“Teams will regret letting it go.” 2023 NHL Draft prospect Matthew Wood brings huge scoring potential in a huge frame

As it turns out, Connor Bedard isn’t the only recent graduate of the West Van Warriors Academy Prep hockey team who became an NHL Draft star.

Bedard had one of the best U-15 seasons we’ve seen in Canadian high school hockey, surprising absolutely no one. He scored 64 goals and 88 points in 2018-19, playing alongside Toronto Maple Leafs prospect Fraser Minten. That helped set the stage for Bedard to become one of the NHL’s top prospects.

But a year later, a new face entered the conversation: Matthew Wood. He was big, smart and had a great shot. He scored 40 goals that season, ranking fourth behind top prospects Zach Benson and Andrew Cristall.

For Benson and Cristall, the way forward was clear: They sold out in the WHL. Regina ended up taking Wood, with the potential for him to play alongside Bedard and pull off one of the best 1-2 shots in recent youth hockey history.

But Wood had other plans: college.

And that’s considerable, given Wood’s relationship with Bedard. They grew up playing together with the Vancouver Vipers youth program. Wood even lived with Bedard’s family while he was in West Van. But Wood saw college as the best route for him, giving up his time with the Pats and potentially taking them to another level.

That meant spending two seasons with the BCHL’s Victoria Grizzlies, which included an incredible 45 goals and 85 minus one draft player points last year. She was too good to play Jr. A, and worked in the background to make sure she got to go to the University of Connecticut a year early.

It worked. He ticked all the boxes and became the first player born in 2005 to set foot in the NCAA hockey ranks this year.

Hobey Baker winner Adam Fantilli stole the spotlight among the prospects eligible for the NHL Draft this year in college. But Wood’s game was incredible, scoring 34 points in 35 games to lead his team his first year. Sure, Fantilli doubled that at Michigan, but standout rookies like Wood are rare, and he did it on a team without the scoring dynamics the Wolverines had. So, in perspective, it’s pretty tremendous.

Wood capped off the 2022-23 season with a bronze medal at the Under-18 World Championship, displaying tremendous chemistry with top 2024 prospect Macklin Celebrini. Wood had seven goals and 13 points, including the game-tying goal that sent the bronze medal game into overtime. He then set up Celebrini in overtime for the winner, capping off a wild four-point night, giving him multiple point efforts in all five of Canada’s wins.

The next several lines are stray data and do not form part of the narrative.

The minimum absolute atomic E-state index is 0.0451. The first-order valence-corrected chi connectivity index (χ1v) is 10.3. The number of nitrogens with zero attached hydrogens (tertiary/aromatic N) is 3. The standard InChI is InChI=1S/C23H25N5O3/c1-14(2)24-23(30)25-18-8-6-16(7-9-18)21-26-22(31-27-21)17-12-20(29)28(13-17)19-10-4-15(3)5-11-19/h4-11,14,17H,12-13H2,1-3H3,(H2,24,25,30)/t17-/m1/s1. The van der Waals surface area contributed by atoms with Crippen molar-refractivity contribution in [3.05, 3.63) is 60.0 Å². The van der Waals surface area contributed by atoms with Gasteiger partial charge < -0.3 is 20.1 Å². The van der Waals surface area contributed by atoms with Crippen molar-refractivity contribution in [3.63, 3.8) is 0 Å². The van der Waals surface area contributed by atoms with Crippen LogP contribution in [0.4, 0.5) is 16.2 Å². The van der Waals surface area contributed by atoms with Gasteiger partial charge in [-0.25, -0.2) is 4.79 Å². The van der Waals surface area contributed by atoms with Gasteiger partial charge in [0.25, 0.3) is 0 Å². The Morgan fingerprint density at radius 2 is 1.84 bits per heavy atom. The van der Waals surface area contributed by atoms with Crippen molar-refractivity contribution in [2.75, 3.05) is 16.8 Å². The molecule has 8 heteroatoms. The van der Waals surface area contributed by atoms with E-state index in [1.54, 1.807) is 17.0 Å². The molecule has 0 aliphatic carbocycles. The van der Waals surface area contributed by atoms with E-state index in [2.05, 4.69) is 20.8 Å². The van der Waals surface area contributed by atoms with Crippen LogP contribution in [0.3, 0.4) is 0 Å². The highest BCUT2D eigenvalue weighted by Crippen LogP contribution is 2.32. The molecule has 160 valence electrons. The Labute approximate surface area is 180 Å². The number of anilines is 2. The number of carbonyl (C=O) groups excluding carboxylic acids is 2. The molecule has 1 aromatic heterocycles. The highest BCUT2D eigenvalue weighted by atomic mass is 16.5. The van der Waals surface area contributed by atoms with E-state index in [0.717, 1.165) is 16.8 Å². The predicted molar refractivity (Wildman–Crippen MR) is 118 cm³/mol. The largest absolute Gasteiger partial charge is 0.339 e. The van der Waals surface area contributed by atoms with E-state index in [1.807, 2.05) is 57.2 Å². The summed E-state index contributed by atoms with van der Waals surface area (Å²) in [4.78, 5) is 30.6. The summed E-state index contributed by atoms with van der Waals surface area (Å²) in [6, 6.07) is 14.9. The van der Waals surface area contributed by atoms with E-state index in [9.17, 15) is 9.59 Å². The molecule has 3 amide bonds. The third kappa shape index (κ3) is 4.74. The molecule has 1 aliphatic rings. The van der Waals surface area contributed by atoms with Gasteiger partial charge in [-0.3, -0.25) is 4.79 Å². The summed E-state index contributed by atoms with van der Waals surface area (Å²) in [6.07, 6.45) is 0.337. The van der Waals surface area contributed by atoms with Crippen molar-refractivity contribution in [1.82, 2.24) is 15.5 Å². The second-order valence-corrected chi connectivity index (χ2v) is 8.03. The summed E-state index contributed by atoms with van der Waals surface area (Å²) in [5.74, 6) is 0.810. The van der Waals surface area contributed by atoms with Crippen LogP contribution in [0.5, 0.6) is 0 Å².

Like most hockey players, Wood is humble in interviews. It’s about the team, not individual efforts. After helping set one of his biggest life goals, Wood wasted no time celebrating the work his teammates did. But anyone who has seen him play knows that Wood was one of the best players in the tournament, no matter who he sided with.

And that’s a common theme at every level he’s played.

Wood is a big man at 6-foot-4, which NHL teams like. But he doesn’t play like a typical “big” prospect, like fellow college draft prospect Charlie Stramel. Wood’s game is all about skill, and he has the hands to keep up with it. He led Connecticut in shots, averaging about three per game. And he’s also an excellent shot, bringing significant power and accuracy, and the confidence to shoot it from most areas of the offensive zone.

“You don’t see many prospects built like him,” said one scout. “Fantilli and (Leo) Carlsson are big and skilled, and Wood meets that criteria as well.”

A comparable that comes to mind is Ottawa’s Drake Batherson, a 6-foot-3 forward coming off a 62-point campaign. Batherson quickly became one of Ottawa’s best players in recent years and should help the team be a consistent playoff threat in the near future.

As for who Wood likes to model his game for, he wears the number 71 in honor of his favorite player, Evgeni Malkin. “I always grew up watching it, it’s great,” Wood said. “He is big and skilled. I like to play like this. I also like Mikko Rantanen and Tage Thompson, big, skilled guys who love to shoot and score from anywhere.”

Wood’s skating isn’t quite professional yet, but the improvement over the past two years has been remarkable. He’s good at bursting, but he doesn’t have the true game-changing speed of separation that will allow him to excel in the NHL. Wood would continue to benefit from extra time in college. He got a good lead compared to most of the draft class, but he probably has another two years to go before turning pro. His goal should be to continue to improve his skating while he adds some extra muscle.

“He has a great framework to work with, but we just need to see more consistency,” said a college scout. “There are too many nights off. But it will make up for it with the best game you’ve seen in a long time. It’s exciting and frustrating in that sense.”

Wood was the 15th-ranked prospect on the latest Daily Faceoff draft list. Some outlets have him just outside the top 10, while the Elite Prospects Consolidated Ranking has him at 20. So there are a few differing opinions on the big winger, but most will at least say the potential is intriguing. Wood has the tools to be an effective NHLer, but there’s still room to grow and put all of it to good use.

Here’s one last nugget for you from another explorer:

“A decade from now, there will be many teams that will regret leaving it.”


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